We left Chaos and headed out to the other record stores, all of which left me empty handed. Chaos was the only record store in Philadelphia that had the Chain Of Strength "True Till Death" 7", how could that be? I was beyond bummed and beyond jealous that Scott virtually stumbled upon his copy. I tried once again to rationalize with Scott and beg him to sell me his copy, but he wasn't having it. I offered to order him a copy, but again, it wasn't an option. It looked like if I was going to get myself a copy, I'd have to order one and play the waiting game.
When we got back to my house, Scott did sympathize enough to let me throw his Chain record on my record player and at least make myself a cassette copy. I guess a taped copy was better than nothing, plus I'd be able to listen to the record and study the lyric sheet while it taped.
I remember hearing those drums ring in "Just How Much?" and I remember hearing Curtis yell, "Hey listen up, yeah, I just got one thing to say, I wanna talk about… something that means a fucking lot to me" and I was sold. Everything just came together so perfectly. Yeah, Curt's vocals were a little understated and low in the mix, but it didn't take me long to completely accept it and embrace it. Chain Of Strength were just the band I needed at that time. They were fast, tight, the mosh parts made you want to kick through walls, the lyrics spoke to me and felt like something I could have written myself. I thoroughly connected with Chain Of Strength and that "True Till Death" 7". at the time, I could sense things starting to slightly shift and change in the hardcore scene and some bands weren't being as vocal about straight edge as they had in the past. Some bands were going metal, some were going rock and slowing down, but Chain Of Strength were an onslaught of first-rate straight edge hardcore. Aestheticly, Chain Of Strength also hit the nail on the head. While many were criticizing Chain for being too "surfer" looking, that was something that never bothered me. All the BOLD shirts, X's, bleached heads, X Swatches, etc., were things I was down with and again, felt a connection to.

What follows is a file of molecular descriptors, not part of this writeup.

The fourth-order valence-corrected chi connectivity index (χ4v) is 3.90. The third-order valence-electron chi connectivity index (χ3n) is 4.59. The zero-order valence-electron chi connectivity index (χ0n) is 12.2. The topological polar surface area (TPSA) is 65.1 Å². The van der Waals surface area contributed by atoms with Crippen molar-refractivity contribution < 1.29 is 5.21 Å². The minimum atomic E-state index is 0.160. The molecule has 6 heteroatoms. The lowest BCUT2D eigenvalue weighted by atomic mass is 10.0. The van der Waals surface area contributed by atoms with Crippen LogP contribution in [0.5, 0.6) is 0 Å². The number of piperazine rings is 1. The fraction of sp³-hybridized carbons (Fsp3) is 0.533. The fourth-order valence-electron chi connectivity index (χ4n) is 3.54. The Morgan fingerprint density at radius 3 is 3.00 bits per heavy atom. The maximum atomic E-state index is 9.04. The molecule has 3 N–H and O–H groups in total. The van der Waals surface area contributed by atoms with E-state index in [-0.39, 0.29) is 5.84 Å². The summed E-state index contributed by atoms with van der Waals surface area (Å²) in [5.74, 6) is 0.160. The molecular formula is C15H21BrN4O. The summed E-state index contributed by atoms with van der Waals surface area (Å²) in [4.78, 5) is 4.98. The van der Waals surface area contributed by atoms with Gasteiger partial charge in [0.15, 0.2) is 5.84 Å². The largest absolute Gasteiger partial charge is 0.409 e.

Really, every single song on the "True Till Death" 7" is perfect, both musically and lyrically. The song "True Till Death" is about as much of an anthem as you can get, "Let Down", "Never Understand", pure betrayal, pissed, to the point and in your face, "Best Of Times", a virtual word for word summary of the experiences of me and my friends, growing up. Twenty three years later, this record is still one of my favorites and still hits home, just as hard as it did way back then.
In the end, I did order the record directly from Revelation and I did have to wait longer than I wanted to, but still, I got my own copy. My mail ordered copy came in black vinyl, so I had to hunt down a green one, but at least I got one and still have that copy to this day. Scott on the other hand, I'm not sure if he still has his, probably not if I had to guess. I will say though, at least that taped copy from his record, got me through until I got my own.